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OCR Urges Covered Entities to Monitor and Report Cyber Threats

The healthcare system in the United States has suffered a barrage of cyberattacks in recent years and there is no sign that those attacks will ease. In all likelihood, attacks will increase in both number and severity.

To counter the increased threat, healthcare organizations, government agencies, the private sector, and international network defense communities must collaborate, says the Department of Health and Human Services’ Office for Civil Rights in its February newsletter.

It is the responsibility of healthcare organizations to keep abreast of the latest cyber threats to enable them to take timely action to mitigate risk. Threat intelligence is available from many organizations, although as a minimum, healthcare organizations should be regularly checking the cyber threats published by the United States Computer Emergency Readiness Team (US-CERT).

OCR explains that US-CERT – one of the four branches of the Department of Homeland Security’s National Cybersecurity and Communications Integration Center (NCCIC) – provides actionable threat intelligence to the public and private sector, government agencies and critical infrastructure owners. US-CERT collects and analyses its own data, but also intelligence submitted by its partners.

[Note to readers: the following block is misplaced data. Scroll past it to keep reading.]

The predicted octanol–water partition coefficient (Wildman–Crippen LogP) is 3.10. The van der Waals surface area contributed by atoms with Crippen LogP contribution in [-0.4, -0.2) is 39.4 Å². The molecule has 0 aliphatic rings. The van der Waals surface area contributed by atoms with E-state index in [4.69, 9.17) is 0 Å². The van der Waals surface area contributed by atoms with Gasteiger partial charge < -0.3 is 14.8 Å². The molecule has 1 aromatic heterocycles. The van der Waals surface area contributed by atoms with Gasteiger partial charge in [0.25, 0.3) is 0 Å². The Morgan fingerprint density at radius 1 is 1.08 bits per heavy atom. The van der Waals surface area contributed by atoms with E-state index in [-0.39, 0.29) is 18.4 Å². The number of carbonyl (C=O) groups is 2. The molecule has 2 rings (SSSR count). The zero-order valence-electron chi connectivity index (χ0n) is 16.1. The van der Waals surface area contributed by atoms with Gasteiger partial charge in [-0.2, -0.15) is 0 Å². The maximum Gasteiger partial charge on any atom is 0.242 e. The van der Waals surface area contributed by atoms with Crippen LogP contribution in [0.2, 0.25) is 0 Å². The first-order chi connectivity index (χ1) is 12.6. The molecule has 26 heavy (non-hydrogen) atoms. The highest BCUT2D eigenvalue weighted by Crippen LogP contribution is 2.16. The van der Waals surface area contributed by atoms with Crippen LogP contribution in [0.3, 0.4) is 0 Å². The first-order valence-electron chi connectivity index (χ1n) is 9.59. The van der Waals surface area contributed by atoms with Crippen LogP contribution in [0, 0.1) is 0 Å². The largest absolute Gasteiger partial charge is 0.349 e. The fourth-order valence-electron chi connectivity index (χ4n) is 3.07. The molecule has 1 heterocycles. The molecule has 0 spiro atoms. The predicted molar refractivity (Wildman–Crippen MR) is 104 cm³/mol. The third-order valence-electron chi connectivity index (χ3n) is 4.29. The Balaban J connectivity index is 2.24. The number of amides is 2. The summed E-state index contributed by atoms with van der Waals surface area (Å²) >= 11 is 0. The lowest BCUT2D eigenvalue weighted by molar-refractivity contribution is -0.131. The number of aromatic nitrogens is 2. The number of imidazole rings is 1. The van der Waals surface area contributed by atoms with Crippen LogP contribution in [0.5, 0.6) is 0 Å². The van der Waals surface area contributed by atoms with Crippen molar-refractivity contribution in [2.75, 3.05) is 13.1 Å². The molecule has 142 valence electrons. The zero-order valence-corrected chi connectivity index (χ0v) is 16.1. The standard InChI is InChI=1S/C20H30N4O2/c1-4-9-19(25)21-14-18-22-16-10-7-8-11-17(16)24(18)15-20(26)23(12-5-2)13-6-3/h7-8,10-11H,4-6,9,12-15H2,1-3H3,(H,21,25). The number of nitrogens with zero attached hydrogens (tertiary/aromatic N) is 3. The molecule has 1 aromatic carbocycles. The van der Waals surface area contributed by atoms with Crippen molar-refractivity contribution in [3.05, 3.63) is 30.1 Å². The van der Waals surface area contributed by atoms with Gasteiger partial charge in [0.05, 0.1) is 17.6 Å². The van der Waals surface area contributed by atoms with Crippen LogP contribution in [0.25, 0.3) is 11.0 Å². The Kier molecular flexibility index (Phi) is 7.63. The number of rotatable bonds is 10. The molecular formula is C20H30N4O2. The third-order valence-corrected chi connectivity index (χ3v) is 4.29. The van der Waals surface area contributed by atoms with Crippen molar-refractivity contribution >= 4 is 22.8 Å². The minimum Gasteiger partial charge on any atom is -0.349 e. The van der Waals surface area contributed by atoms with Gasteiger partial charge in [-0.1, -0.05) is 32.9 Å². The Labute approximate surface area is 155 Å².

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Information on the latest threats is published on its website, along with recently discovered vulnerabilities, mitigations for known vulnerabilities, and details of the latest patches. Organizations can also sign up for e-mail alerts from US-CERT via its website.

The value of the information provided by US-CERT was highlighted by a report on Grizzly Steppe activity, published on February 10, 2017. Grizzly Steppe is the name given to a campaign run by Russian civilian and military intelligence services targeting the U.S government and private sector organizations, including healthcare organizations. The activity report details the methods used by the threat actors to gain access to systems along with techniques that can be adopted to mitigate the threat and defend against spear phishing and webshell attacks.

Armed with this information and intelligence on other network and data security threats, healthcare organizations can ensure action is taken to counter threats to the confidentiality, integrity, and availability of ePHI. OCR recommends US-CERT reports and alerts should be obtained by all HIPAA covered entities and their business associates as part of the HIPAA Security Management Process.

Healthcare organizations should also play a part in improving awareness of the latest cybersecurity threats by sharing reports of suspicious activity with US-CERT. OCR suggests “Covered entities should report to US-CERT any suspicious activity, including cybersecurity incidents, cyber threat indicators and defensive measures, phishing incidents, malware, and software vulnerabilities.”

While threat intelligence and details of security incidents should be submitted, covered entities are not permitted to share any ePHI with US-CERT unless the disclosure is otherwise permitted under HIPAA Rules (Details of allowable disclosures of ePHI are available on this link).

Author: Steve Alder is the editor-in-chief of HIPAA Journal. Steve is responsible for editorial policy regarding the topics covered on HIPAA Journal. He is a specialist on healthcare industry legal and regulatory affairs, and has several years of experience writing about HIPAA and other related legal topics. Steve has developed a deep understanding of regulatory issues surrounding the use of information technology in the healthcare industry and has written hundreds of articles on HIPAA-related topics.